With its IPO hitting markets, GM has released limited preliminary results that show the firm earned $1.9b to $2.1b in the third quarter of this year. That performance outstripped Ford’s $1.73b Q3 profit, and GM’s $36b in revenue also beat Ford’s $29b figure for the same quarter. GM also announced that it expects to generate positive EBIT in the fourth quarter, although it warned that its Q4 results would not be as strong as the previous three quarters in which GM claims to have earned $4b to $4.2b in net income attributable to shareholders. The projection of weaker Q4 results proves that political considerations weren’t the only factor pushing for an immediate post-election IPO. One note of warning, however: GM has not released complete data on its results, meaning we haven’t seen the impact of GM’s recent debt-cutting moves on cashflow. On the other hand, with a $5b revolving line of credit secured and profits rolling in, GM isn’t likely to be facing liquidity problems in the immediate short term. We’ll wait for full results before we pass final judgment, however.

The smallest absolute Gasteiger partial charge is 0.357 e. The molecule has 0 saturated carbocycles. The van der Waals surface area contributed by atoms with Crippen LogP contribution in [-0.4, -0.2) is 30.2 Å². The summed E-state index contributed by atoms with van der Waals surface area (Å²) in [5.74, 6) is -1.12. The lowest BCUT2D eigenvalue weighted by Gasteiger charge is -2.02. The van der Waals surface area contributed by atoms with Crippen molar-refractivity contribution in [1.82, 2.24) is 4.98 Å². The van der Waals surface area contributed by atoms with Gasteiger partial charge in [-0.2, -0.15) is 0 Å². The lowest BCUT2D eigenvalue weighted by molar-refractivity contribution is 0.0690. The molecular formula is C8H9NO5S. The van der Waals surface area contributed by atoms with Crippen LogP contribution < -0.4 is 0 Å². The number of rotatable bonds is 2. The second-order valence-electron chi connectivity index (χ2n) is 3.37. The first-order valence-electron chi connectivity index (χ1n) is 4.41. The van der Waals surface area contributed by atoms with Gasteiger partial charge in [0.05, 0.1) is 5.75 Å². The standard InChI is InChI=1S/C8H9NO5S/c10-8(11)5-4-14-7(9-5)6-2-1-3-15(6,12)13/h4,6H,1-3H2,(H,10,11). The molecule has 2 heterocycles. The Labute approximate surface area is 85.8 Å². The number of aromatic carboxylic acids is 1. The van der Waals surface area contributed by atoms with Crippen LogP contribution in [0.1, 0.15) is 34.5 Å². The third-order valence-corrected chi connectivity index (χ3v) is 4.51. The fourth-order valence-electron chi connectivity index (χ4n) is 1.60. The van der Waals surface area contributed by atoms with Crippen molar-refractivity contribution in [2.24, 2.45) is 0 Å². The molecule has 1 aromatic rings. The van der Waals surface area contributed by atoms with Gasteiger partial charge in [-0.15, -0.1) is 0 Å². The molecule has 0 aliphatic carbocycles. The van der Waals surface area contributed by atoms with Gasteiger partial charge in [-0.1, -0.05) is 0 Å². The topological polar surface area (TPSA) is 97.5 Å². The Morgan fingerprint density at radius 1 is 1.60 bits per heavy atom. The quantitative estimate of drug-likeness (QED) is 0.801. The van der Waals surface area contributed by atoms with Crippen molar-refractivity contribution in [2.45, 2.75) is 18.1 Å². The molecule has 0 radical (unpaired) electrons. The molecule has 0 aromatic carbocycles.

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Ford Reports $1.7b Profit For Q3 Tue, 26 Oct 2010 14:57:51 +0000